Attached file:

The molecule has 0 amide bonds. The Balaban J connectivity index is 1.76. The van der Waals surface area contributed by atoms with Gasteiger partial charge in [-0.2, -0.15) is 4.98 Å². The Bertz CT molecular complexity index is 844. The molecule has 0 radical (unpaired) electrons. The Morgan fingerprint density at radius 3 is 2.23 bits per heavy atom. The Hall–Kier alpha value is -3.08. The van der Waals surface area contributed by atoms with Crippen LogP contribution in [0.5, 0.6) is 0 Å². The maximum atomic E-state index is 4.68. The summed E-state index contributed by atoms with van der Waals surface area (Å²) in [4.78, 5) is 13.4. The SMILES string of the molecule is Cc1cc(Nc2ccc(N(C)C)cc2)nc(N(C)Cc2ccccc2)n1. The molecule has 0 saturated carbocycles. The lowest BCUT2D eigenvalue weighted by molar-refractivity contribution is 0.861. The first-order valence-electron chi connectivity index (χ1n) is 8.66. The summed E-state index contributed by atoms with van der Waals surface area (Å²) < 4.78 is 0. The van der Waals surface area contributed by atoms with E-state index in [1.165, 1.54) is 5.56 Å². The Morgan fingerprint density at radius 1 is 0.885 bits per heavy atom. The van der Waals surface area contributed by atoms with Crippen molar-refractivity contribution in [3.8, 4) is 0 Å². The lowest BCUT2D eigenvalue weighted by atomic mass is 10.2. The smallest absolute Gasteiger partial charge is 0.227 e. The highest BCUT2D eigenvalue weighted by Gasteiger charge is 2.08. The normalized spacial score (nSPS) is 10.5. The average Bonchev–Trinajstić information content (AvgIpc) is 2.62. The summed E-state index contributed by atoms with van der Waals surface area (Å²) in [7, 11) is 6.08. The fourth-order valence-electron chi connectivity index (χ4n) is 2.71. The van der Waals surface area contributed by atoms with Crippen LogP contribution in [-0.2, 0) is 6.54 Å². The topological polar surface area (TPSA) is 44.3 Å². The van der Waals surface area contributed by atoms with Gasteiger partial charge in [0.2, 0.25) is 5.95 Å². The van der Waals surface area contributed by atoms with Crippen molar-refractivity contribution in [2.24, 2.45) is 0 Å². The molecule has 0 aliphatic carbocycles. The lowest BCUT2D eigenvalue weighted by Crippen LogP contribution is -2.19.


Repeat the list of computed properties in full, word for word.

The molecule has 0 amide bonds. The Balaban J connectivity index is 1.76. The van der Waals surface area contributed by atoms with Gasteiger partial charge in [-0.2, -0.15) is 4.98 Å². The Bertz CT molecular complexity index is 844. The molecule has 0 radical (unpaired) electrons. The Morgan fingerprint density at radius 3 is 2.23 bits per heavy atom. The Hall–Kier alpha value is -3.08. The van der Waals surface area contributed by atoms with Crippen LogP contribution in [0.5, 0.6) is 0 Å². The maximum atomic E-state index is 4.68. The summed E-state index contributed by atoms with van der Waals surface area (Å²) in [4.78, 5) is 13.4. The SMILES string of the molecule is Cc1cc(Nc2ccc(N(C)C)cc2)nc(N(C)Cc2ccccc2)n1. The molecule has 0 saturated carbocycles. The lowest BCUT2D eigenvalue weighted by molar-refractivity contribution is 0.861. The first-order valence-electron chi connectivity index (χ1n) is 8.66. The summed E-state index contributed by atoms with van der Waals surface area (Å²) < 4.78 is 0. The van der Waals surface area contributed by atoms with E-state index in [1.165, 1.54) is 5.56 Å². The Morgan fingerprint density at radius 1 is 0.885 bits per heavy atom. The van der Waals surface area contributed by atoms with Crippen molar-refractivity contribution in [3.8, 4) is 0 Å². The lowest BCUT2D eigenvalue weighted by atomic mass is 10.2. The smallest absolute Gasteiger partial charge is 0.227 e. The highest BCUT2D eigenvalue weighted by Gasteiger charge is 2.08. The normalized spacial score (nSPS) is 10.5. The average Bonchev–Trinajstić information content (AvgIpc) is 2.62. The summed E-state index contributed by atoms with van der Waals surface area (Å²) in [7, 11) is 6.08. The fourth-order valence-electron chi connectivity index (χ4n) is 2.71. The van der Waals surface area contributed by atoms with Crippen LogP contribution in [-0.2, 0) is 6.54 Å². The topological polar surface area (TPSA) is 44.3 Å². The van der Waals surface area contributed by atoms with Gasteiger partial charge in [0.2, 0.25) is 5.95 Å². The van der Waals surface area contributed by atoms with Crippen molar-refractivity contribution in [2.24, 2.45) is 0 Å². The molecule has 0 aliphatic carbocycles. The lowest BCUT2D eigenvalue weighted by Crippen LogP contribution is -2.19.